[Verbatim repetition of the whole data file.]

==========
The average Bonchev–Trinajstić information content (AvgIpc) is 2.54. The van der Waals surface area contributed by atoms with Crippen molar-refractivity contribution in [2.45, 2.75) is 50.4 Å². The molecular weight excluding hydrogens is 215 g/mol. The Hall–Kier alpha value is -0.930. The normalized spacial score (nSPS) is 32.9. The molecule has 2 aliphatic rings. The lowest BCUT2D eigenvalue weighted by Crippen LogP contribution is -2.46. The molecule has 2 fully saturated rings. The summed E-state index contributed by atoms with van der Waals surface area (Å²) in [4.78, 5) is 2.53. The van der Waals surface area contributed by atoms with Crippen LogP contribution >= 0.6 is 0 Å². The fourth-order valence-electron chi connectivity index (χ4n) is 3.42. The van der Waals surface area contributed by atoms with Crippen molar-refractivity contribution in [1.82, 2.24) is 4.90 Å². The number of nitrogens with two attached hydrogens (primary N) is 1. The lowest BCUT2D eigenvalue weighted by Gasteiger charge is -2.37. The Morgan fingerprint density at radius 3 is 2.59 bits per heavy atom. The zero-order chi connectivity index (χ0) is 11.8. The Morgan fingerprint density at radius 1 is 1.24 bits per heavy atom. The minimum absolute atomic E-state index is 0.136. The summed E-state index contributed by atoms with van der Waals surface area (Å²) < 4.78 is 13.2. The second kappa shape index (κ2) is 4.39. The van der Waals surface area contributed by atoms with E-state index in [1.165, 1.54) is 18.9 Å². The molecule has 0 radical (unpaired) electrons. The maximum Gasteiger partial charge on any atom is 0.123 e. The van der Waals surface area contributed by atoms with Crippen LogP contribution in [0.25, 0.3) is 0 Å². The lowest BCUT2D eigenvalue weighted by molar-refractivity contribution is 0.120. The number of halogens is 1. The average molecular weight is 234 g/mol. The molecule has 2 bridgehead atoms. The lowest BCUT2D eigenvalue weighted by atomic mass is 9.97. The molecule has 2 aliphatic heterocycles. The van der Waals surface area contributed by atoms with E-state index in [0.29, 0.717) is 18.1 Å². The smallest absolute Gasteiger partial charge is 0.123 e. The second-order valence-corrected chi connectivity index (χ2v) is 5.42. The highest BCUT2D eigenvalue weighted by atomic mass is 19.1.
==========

The average Bonchev–Trinajstić information content (AvgIpc) is 2.54. The van der Waals surface area contributed by atoms with Crippen molar-refractivity contribution in [2.45, 2.75) is 50.4 Å². The molecular weight excluding hydrogens is 215 g/mol. The Hall–Kier alpha value is -0.930. The normalized spacial score (nSPS) is 32.9. The molecule has 2 aliphatic rings. The lowest BCUT2D eigenvalue weighted by Crippen LogP contribution is -2.46. The molecule has 2 fully saturated rings. The summed E-state index contributed by atoms with van der Waals surface area (Å²) in [4.78, 5) is 2.53. The van der Waals surface area contributed by atoms with Crippen LogP contribution >= 0.6 is 0 Å². The fourth-order valence-electron chi connectivity index (χ4n) is 3.42. The van der Waals surface area contributed by atoms with Crippen molar-refractivity contribution in [1.82, 2.24) is 4.90 Å². The number of nitrogens with two attached hydrogens (primary N) is 1. The lowest BCUT2D eigenvalue weighted by Gasteiger charge is -2.37. The Morgan fingerprint density at radius 3 is 2.59 bits per heavy atom. The zero-order chi connectivity index (χ0) is 11.8. The Morgan fingerprint density at radius 1 is 1.24 bits per heavy atom. The minimum absolute atomic E-state index is 0.136. The summed E-state index contributed by atoms with van der Waals surface area (Å²) < 4.78 is 13.2. The second kappa shape index (κ2) is 4.39. The van der Waals surface area contributed by atoms with E-state index in [1.165, 1.54) is 18.9 Å². The molecule has 0 radical (unpaired) electrons. The maximum Gasteiger partial charge on any atom is 0.123 e. The van der Waals surface area contributed by atoms with Crippen LogP contribution in [0.25, 0.3) is 0 Å². The lowest BCUT2D eigenvalue weighted by molar-refractivity contribution is 0.120. The number of halogens is 1. The average molecular weight is 234 g/mol. The molecule has 2 bridgehead atoms. The lowest BCUT2D eigenvalue weighted by atomic mass is 9.97. The molecule has 2 aliphatic heterocycles. The van der Waals surface area contributed by atoms with E-state index in [0.29, 0.717) is 18.1 Å². The smallest absolute Gasteiger partial charge is 0.123 e. The second-order valence-corrected chi connectivity index (χ2v) is 5.42. The highest BCUT2D eigenvalue weighted by atomic mass is 19.1.